In both all cases (Kanye or Fallout), I'm subjecting the future AP English writer to we crafted arguments by various authors as the subject of our nightly reading. In a few weeks I'm going to change the rules a tiny bit - instead of telling me your argument, write it.

Does God matter?

So far, I'm losing this argument, but I've got about 4 more years to research and prove my position. The title of this argument, supported by whatever essay I can muster, is this: If most of your friends and their families do not practice religion, and they are doing quite well in life, both parents and child, do we really need faith, or religion or God?

Does anyone have good argument to share?

The daily effort rule

Once again, we're following the rule that whatever you spend a little time on each day, you will eventually get a lot better in that domain. 30 minutes a day will likely lead to the 99.9% level. We found this out doing a little math each day in Kindergarten. I think this rule originated with me. It's like the 10,000 rule for kids.

This rule is magic. There is no need to hurry, to focus, to practice, or to worry. It just magically happens. In writing, we meander from one sub-skill to the next and back. Eventually, all of the pieces will be in place. The Bronte sisters famously parlayed story telling into classics. We are going to parlay debate into something. I'm not quite sure what yet.


  1. Yes. God matters!
    Most people say we need to have faith in God. My argument is, most people need God to have faith. Faith that things will be alright, faith that someone will protect you. Essentially God and religion are tools to achieve that faith so that your mind is not consumed by all the possible infinite undesirable outcomes, to help you deal with uncertainty in this vastly uncertain world. It is a powerful form of hypnosis, to calm the mind down and get you more focused. The extent to which a person needs this faith (and believes in God, practices religion ) depends on their mental state. Some people need more, some people need less. Even for the same person, it can vary based on their circumstances, the more they are in control the less they need.
    For example, you need to walk from point A to point B, and you are told that there could be land mines, who will have an easier time accomplishing the task? A person who has faith that there are no land mines or a person who is unsure? Obviously a person who has faith/believes there are no landmines will have an easier time - an atheist by channeling their mind to focus on the task, a religious person by having faith that God will protect him. Two different paths but both achieving the same result.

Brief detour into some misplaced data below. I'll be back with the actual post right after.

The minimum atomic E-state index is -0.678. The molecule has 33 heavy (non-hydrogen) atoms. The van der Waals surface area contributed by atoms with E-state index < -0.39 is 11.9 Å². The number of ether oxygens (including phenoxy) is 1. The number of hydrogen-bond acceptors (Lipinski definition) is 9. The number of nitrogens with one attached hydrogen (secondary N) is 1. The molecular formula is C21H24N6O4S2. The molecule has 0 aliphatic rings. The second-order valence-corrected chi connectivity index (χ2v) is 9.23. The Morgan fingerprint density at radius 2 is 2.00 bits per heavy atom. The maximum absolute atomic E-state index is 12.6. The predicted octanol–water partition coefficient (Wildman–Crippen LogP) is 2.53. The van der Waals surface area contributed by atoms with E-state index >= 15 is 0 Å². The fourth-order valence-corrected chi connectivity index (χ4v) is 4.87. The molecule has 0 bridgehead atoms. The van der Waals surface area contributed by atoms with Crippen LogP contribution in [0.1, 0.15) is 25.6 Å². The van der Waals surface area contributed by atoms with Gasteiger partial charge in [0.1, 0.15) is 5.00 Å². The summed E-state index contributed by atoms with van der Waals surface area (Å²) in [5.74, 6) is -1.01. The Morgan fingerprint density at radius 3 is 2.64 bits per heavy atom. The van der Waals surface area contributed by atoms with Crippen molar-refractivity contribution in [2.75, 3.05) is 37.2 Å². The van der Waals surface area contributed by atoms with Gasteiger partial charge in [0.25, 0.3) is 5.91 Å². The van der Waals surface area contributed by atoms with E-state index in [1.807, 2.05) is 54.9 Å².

In short, many humans need God (as a tool to have faith) to keep them sane.

    1. Thanks for your comment. This isn't a blog about religion, and I'm not an expert on God, but you were nice enough to share your opinion so I'll share mine. God is a person, and if you want to know who he is (or she if you want), you can just ask him. If God is super powerful and loves us like children, then worrying and knowing God are incompatible. If you don't know who God is, but you know he exists, that's pretty scary and faith is more important. But, if I walk through a land mine field and step in the wrong direction, I will lose my leg, and the super powerful, totally loving God will be like 'What the heck are you doing? I told you to walk around the field. Why don't you listen to me', and I'm like 'because you're silent and invisible. You have a huge marketing problem.' and he's like 'I'm everywhere, why can't you hear me.' If, on the other hand, you don't believe in God, you probably wouldn't walk through the mine field anyway. But in that case, God will follow you around hounding you to see him until you relent. Because he also has infinite patience.